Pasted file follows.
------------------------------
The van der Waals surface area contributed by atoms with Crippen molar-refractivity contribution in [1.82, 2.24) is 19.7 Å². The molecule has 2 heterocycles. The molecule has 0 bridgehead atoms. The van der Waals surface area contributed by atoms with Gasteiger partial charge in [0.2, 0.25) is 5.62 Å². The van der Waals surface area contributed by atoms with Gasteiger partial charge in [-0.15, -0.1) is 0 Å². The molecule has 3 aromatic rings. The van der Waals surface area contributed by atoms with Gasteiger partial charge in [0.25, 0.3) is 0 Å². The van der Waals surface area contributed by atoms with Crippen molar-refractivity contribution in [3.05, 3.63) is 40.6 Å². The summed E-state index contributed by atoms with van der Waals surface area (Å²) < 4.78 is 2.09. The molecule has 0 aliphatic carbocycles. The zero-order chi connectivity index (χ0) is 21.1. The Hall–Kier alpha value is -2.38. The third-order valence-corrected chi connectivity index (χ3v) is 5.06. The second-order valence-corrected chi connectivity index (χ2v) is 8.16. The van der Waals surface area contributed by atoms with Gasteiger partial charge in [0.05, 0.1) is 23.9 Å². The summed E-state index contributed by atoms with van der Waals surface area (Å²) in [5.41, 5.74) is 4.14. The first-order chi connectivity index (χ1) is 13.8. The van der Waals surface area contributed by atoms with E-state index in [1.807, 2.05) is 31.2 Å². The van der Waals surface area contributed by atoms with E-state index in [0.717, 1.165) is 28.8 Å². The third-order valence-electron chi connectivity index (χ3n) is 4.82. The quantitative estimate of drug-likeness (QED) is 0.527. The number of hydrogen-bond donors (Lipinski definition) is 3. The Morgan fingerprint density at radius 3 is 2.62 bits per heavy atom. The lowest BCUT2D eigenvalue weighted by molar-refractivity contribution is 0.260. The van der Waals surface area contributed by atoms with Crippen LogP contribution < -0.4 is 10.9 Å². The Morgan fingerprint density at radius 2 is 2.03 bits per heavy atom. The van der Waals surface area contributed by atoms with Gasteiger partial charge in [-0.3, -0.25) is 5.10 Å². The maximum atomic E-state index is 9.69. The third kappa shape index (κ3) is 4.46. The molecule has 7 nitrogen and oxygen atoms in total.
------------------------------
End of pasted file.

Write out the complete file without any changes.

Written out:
The van der Waals surface area contributed by atoms with Crippen molar-refractivity contribution in [1.82, 2.24) is 19.7 Å². The molecule has 2 heterocycles. The molecule has 0 bridgehead atoms. The van der Waals surface area contributed by atoms with Gasteiger partial charge in [0.2, 0.25) is 5.62 Å². The van der Waals surface area contributed by atoms with Gasteiger partial charge in [-0.15, -0.1) is 0 Å². The molecule has 3 aromatic rings. The van der Waals surface area contributed by atoms with Gasteiger partial charge in [0.25, 0.3) is 0 Å². The van der Waals surface area contributed by atoms with Crippen molar-refractivity contribution in [3.05, 3.63) is 40.6 Å². The summed E-state index contributed by atoms with van der Waals surface area (Å²) < 4.78 is 2.09. The molecule has 0 aliphatic carbocycles. The zero-order chi connectivity index (χ0) is 21.1. The Hall–Kier alpha value is -2.38. The third-order valence-corrected chi connectivity index (χ3v) is 5.06. The second-order valence-corrected chi connectivity index (χ2v) is 8.16. The van der Waals surface area contributed by atoms with Gasteiger partial charge in [0.05, 0.1) is 23.9 Å². The summed E-state index contributed by atoms with van der Waals surface area (Å²) in [5.41, 5.74) is 4.14. The first-order chi connectivity index (χ1) is 13.8. The van der Waals surface area contributed by atoms with E-state index in [1.807, 2.05) is 31.2 Å². The van der Waals surface area contributed by atoms with E-state index in [0.717, 1.165) is 28.8 Å². The third-order valence-electron chi connectivity index (χ3n) is 4.82. The quantitative estimate of drug-likeness (QED) is 0.527. The number of hydrogen-bond donors (Lipinski definition) is 3. The Morgan fingerprint density at radius 3 is 2.62 bits per heavy atom. The lowest BCUT2D eigenvalue weighted by molar-refractivity contribution is 0.260. The van der Waals surface area contributed by atoms with Crippen LogP contribution < -0.4 is 10.9 Å². The Morgan fingerprint density at radius 2 is 2.03 bits per heavy atom. The van der Waals surface area contributed by atoms with Gasteiger partial charge in [-0.3, -0.25) is 5.10 Å². The maximum atomic E-state index is 9.69. The third kappa shape index (κ3) is 4.46. The molecule has 7 nitrogen and oxygen atoms in total.